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Kirill Gerstein Rocks


Kirill Gerstein’s masterful pianism and varied program delighted a receptive crowd at Shalin Liu on a stunning Thursday evening with an evolving pink sunset backdrop. Known for his wide-ranging musical tastes and prodigious keyboarding, Russian-born Gerstein studied classical music from early childhood but also taught himself jazz through his parent’s record collection. Gerstein has since become a highly-ought artist with a far-ranging repertoire. A serendipitous encounter with legendary vibraphonist Gary Burton resulted in an invitation from Berklee College of Music to become, at age 14, its youngest ever student, followed by classical undergraduate and graduate degrees at the Manhattan School of Music, many honors, and a lauded international career. Based in Berlin, Gerstein is always warmly welcomed back to Boston.

The program as printed promised Stravinsky’s first piano sonata—which was not much of a success in the composer’s lifetime and is not too listener accessible. However, welcoming comments informed the audience that the recital was meant to have listed the three-movement 1924 piano sonata (the second), a fortunate change, since that later 1924 work is stunning. It combines the contemporary with the baroque. Stravinsky often stated that composing this work allowed him to focus on great composers, especially Beethoven, whom he deeply admired. The composer marked the first and last movements simply with quarter note = 112, though his son, Soulima, apparently dubbed the first movement, Comodo and the last, Finale. That first movement drives forward, yet the voicing recalls a partita, requiring the articulation that Gerstein provided. He seemed possessed, intently moving his lips, almost devouring the music. The middle movement, marked Adagietto by Stravinsky, in A-flat major, contains clear nods to Beethoven in which Gerstein conveyed the movement’s lyrical sense with a fluid touch. The last, which is particularly contrapuntal, channels Bach in a modern time warp that seemed to captivate Gerstein in a riveting performance.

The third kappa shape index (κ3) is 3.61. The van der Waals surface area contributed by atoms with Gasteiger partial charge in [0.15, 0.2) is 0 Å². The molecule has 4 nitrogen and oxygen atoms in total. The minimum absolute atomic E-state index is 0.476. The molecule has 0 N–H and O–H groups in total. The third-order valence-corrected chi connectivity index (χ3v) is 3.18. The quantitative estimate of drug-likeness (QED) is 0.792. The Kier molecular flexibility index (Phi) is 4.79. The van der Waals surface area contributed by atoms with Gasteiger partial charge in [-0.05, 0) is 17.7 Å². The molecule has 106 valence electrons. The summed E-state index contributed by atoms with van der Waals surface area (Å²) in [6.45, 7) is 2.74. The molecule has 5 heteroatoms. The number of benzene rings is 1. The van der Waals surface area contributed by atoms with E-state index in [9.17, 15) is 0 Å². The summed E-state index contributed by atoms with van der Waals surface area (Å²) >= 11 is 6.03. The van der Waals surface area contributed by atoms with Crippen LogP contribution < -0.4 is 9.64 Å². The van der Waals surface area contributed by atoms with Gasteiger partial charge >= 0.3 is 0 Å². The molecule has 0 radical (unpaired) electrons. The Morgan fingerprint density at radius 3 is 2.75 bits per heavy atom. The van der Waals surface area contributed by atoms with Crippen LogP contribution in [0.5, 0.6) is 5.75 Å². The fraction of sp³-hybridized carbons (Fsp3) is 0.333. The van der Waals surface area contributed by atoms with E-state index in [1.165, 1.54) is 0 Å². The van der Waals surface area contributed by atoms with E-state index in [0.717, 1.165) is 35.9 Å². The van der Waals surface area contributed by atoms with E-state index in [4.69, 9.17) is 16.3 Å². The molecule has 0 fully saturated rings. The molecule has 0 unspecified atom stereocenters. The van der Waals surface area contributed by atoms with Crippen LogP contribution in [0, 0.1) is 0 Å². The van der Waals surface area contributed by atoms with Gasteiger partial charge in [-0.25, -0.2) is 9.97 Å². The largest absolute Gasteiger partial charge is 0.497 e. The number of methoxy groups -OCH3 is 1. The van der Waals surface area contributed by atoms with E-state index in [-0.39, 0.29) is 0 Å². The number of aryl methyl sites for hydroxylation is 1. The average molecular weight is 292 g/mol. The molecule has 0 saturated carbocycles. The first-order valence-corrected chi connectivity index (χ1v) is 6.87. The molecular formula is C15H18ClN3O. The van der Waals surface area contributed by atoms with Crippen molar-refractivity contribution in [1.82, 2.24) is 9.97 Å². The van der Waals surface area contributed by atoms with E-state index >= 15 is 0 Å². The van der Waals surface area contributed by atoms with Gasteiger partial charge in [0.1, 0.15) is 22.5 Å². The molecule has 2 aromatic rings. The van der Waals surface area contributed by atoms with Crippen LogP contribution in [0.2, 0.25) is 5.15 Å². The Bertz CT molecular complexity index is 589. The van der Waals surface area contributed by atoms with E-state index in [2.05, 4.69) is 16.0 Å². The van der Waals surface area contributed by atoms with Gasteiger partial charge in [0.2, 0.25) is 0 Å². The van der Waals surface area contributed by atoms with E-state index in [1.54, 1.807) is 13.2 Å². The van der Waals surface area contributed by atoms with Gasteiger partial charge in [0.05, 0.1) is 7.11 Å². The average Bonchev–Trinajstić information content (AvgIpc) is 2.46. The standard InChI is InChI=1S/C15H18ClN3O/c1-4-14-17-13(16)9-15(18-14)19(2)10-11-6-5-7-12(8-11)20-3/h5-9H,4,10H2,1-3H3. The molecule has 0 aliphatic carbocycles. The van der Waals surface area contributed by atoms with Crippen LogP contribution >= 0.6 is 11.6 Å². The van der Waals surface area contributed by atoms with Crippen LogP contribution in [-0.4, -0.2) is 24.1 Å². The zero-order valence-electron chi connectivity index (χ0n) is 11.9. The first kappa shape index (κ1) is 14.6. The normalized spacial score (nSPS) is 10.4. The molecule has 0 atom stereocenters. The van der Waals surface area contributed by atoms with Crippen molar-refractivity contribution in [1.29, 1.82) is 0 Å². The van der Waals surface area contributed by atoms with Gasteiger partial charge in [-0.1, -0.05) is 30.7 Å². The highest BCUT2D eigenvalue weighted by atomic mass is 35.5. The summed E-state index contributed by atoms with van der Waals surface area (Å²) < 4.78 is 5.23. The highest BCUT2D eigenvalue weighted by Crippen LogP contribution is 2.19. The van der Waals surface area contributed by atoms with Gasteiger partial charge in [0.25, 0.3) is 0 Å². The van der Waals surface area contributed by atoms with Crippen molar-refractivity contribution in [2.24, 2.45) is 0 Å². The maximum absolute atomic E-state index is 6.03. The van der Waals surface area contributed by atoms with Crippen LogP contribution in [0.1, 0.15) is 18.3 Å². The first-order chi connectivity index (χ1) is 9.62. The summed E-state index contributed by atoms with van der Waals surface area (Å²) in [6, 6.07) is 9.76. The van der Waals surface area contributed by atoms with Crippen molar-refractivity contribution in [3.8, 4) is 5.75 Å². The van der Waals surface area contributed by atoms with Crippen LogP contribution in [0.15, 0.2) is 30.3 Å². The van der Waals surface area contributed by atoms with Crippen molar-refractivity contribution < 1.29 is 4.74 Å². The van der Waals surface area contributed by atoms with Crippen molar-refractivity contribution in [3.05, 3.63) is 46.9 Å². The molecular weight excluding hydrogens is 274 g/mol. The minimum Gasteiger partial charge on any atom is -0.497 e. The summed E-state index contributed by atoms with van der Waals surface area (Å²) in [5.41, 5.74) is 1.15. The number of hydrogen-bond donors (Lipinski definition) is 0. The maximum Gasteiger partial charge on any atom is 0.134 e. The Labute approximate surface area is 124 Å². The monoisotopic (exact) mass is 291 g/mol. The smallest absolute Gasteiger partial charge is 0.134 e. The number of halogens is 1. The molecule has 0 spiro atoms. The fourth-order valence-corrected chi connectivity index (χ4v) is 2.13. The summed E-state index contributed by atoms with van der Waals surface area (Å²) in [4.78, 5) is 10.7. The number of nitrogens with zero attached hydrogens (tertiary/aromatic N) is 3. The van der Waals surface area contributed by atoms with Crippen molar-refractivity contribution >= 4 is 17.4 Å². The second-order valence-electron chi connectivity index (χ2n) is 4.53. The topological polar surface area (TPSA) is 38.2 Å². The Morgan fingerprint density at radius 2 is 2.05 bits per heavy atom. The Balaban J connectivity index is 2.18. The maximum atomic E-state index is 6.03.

Kirill Gerstein ( Jon Tadiello photo)

Written in 1828 in the last months of Schubert’s life, Opus 958 (posthumous) with its four towering movements, is legendary. Gerstein emanated strength in the dramatic opening of the sonata with its crashing C minor chord and chromatic modulations. The hymn-like second theme provided respite. The Adagio, an ABABA construct, is described as instrumental, and the melody provides an incantatory line that Gerstein savored in his rendering. The unusually somber A flat major Minuetto Allegro combines touchingly elegant and classical Landler, communicated lovingly by the artist. The final Allegro entertains with its spectacular tarantella, which afforded Gerstein an improvisatory and jazzy canvas.

The formal program concluded with the monumental Liszt B minor sonata, S. 78, marked as a single gigantic work, yet containing four sonata parts within it, preceded by a prologue and capped with an epilogue. The B minor is emblematic of Liszt’s innovative take on the form and necessitates a broad technique and musicality. Gerstein’s version of the Allegro Energetico section resonated with robust and stirring phrasing. The Andante sostenuto section is filled with themes heard earlier, calling for artful lines, which Gerstein more than provided. The scherzo Fugato segment, facilitated by Gerstein’s technical prowess and contrapuntal skill, communicated the appearance of earlier themes with great effect. And audience was practically on its feet by the Finale. It takes a brave and accomplished artist to scale the heights of the Liszt sonata; Gerstein certainly was more than up to the task.

After three such distinct and spellbinding works, I found myself, along with others, hoping for a musical dessert. Gerstein graciously acceded to the encouragement of the excited audience. He offered the mouthwatering fourth of the Bach Busoni chorale arrangements, Nun freut euch, lieben Christen gmein, BWV 734 at warp speed, delighting the crowd. He responded further with Rachmaninoff’s piano transcription of Kreisler’s Liebeslied, and finally, with a Chopin waltz—Opus 42 in A-flat major to conclude a beyond-satisfying evening.

Julie Ingelfinger studied piano at the Hartt School of Music, Aspen Music Festival and School and at Harvard. She enjoys her day jobs as professor of pediatrics at Harvard Medical School, pediatric nephrologist at Mass General Hospital for Children and deputy editor at the New England Journal of Medicine.

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